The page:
Disney, whose film division employs 5,000 people, is preparing to
lay off 200+ people this summer, blaming poor
DVD sales. This isn't the
first time this has happened at
Disney, and it seems that annual layoffs
are becoming a yearly occurrence at
Disney. There were layoffs in 2009 and
450 people lost their jobs at
Disney in 2010. Perhaps one of the worst
parts of this story is that the
particular employees who will lose their
jobs have not been told who they are yet.
The very first thing laid off
Disney employees should do.
The very first thing the laid off
employees should do when they get home is file for
unemployment. This may sound like a no-brainer, but many people are
arriving home that day shell shocked and feel the need to just sit still
for awhile and let the news sink in. However, starting tomorrow morning,
they will most likely not have another source of income. Your expenses are going to continue, and that makes getting your
unemployment benefit as soon as possible very important.
An example of why it is important to file immediately.
The sooner you file for
unemployment compensation the sooner you will have
income coming into your household. In Pennsylvania, for example, there is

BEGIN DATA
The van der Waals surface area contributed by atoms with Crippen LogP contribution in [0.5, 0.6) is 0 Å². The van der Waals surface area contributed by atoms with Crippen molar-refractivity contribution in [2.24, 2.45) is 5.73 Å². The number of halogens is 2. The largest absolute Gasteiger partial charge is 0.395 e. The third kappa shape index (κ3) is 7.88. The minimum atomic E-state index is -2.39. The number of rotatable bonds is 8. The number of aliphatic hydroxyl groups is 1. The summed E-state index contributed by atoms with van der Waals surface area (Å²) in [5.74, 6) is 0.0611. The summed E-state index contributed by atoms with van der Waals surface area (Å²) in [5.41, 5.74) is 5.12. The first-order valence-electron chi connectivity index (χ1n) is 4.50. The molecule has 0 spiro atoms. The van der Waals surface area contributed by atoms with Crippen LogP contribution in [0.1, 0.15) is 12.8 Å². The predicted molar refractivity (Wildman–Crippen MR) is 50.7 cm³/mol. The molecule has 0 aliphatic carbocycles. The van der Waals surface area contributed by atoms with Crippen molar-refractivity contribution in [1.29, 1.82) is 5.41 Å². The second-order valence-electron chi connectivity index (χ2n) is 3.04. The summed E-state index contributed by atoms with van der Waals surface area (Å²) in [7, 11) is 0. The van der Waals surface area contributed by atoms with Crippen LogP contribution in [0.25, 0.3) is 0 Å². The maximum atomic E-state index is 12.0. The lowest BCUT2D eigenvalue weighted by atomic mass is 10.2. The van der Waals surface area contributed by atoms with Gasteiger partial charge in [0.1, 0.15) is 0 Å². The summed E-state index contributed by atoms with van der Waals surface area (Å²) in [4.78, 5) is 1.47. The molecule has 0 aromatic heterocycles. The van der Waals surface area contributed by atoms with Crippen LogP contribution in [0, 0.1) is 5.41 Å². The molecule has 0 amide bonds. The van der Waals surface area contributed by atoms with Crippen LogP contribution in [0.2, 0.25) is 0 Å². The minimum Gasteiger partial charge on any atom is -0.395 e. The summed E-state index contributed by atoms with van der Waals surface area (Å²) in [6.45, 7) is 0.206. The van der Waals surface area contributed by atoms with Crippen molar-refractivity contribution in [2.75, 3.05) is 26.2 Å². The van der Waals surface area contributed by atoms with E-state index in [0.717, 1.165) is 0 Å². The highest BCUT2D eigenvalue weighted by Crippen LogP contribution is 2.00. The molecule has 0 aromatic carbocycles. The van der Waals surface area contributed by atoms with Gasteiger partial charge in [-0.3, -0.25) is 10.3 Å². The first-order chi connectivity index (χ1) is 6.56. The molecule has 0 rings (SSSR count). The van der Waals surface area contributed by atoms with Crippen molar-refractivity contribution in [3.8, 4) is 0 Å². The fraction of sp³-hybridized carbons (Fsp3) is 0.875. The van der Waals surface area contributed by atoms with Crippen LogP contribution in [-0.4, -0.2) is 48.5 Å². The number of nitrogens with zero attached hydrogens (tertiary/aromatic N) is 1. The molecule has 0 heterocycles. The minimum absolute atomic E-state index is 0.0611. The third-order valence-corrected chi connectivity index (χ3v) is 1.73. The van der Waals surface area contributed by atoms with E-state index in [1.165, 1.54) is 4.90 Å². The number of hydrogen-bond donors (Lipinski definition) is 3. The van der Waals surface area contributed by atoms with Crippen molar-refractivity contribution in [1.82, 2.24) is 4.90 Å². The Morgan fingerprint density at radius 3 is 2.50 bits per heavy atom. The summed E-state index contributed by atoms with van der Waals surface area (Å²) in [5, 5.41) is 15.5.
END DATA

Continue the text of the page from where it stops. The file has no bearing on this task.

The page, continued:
a waiting week. That means that there is no compensation to you during the
week in which you first file your claim.
Remember, your “waiting week” is the week you file. Angie Steuben, from
Pennsylvania, was laid off on a Thursday. That evening, she filed online
unemployment benefits. Because he did this, her
eligibility for benefits started on the 4th day after her lay off, rather
than the 11th day. Even though it was Thursday night when she filed, that
entire week was considered her waiting week. The following week was
considered her first week of eligibility and she was paid compensation for
the entire week. If Angie had chosen to wait until after the weekend and
taken some more time to process the news she had just received, she would
have been without income for an additional 7 days.